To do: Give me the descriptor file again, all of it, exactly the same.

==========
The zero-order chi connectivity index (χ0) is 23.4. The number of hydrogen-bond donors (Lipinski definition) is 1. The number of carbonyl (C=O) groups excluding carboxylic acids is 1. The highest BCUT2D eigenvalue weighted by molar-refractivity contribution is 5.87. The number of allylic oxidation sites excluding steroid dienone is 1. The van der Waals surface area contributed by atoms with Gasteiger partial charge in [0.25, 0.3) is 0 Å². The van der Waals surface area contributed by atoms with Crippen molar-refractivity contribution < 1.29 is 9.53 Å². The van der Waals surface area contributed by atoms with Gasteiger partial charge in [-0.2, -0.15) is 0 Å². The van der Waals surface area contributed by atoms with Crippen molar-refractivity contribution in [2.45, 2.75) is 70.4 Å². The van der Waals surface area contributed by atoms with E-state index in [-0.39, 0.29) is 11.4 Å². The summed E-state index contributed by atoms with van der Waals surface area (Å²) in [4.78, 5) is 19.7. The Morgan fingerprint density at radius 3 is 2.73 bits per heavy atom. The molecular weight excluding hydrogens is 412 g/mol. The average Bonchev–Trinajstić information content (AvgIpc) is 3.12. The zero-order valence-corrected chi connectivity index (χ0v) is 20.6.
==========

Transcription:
The zero-order chi connectivity index (χ0) is 23.4. The number of hydrogen-bond donors (Lipinski definition) is 1. The number of carbonyl (C=O) groups excluding carboxylic acids is 1. The highest BCUT2D eigenvalue weighted by molar-refractivity contribution is 5.87. The number of allylic oxidation sites excluding steroid dienone is 1. The van der Waals surface area contributed by atoms with Gasteiger partial charge in [0.25, 0.3) is 0 Å². The van der Waals surface area contributed by atoms with Crippen molar-refractivity contribution < 1.29 is 9.53 Å². The van der Waals surface area contributed by atoms with Gasteiger partial charge in [-0.2, -0.15) is 0 Å². The van der Waals surface area contributed by atoms with Crippen molar-refractivity contribution in [2.45, 2.75) is 70.4 Å². The van der Waals surface area contributed by atoms with E-state index in [-0.39, 0.29) is 11.4 Å². The summed E-state index contributed by atoms with van der Waals surface area (Å²) in [4.78, 5) is 19.7. The Morgan fingerprint density at radius 3 is 2.73 bits per heavy atom. The molecular weight excluding hydrogens is 412 g/mol. The average Bonchev–Trinajstić information content (AvgIpc) is 3.12. The zero-order valence-corrected chi connectivity index (χ0v) is 20.6.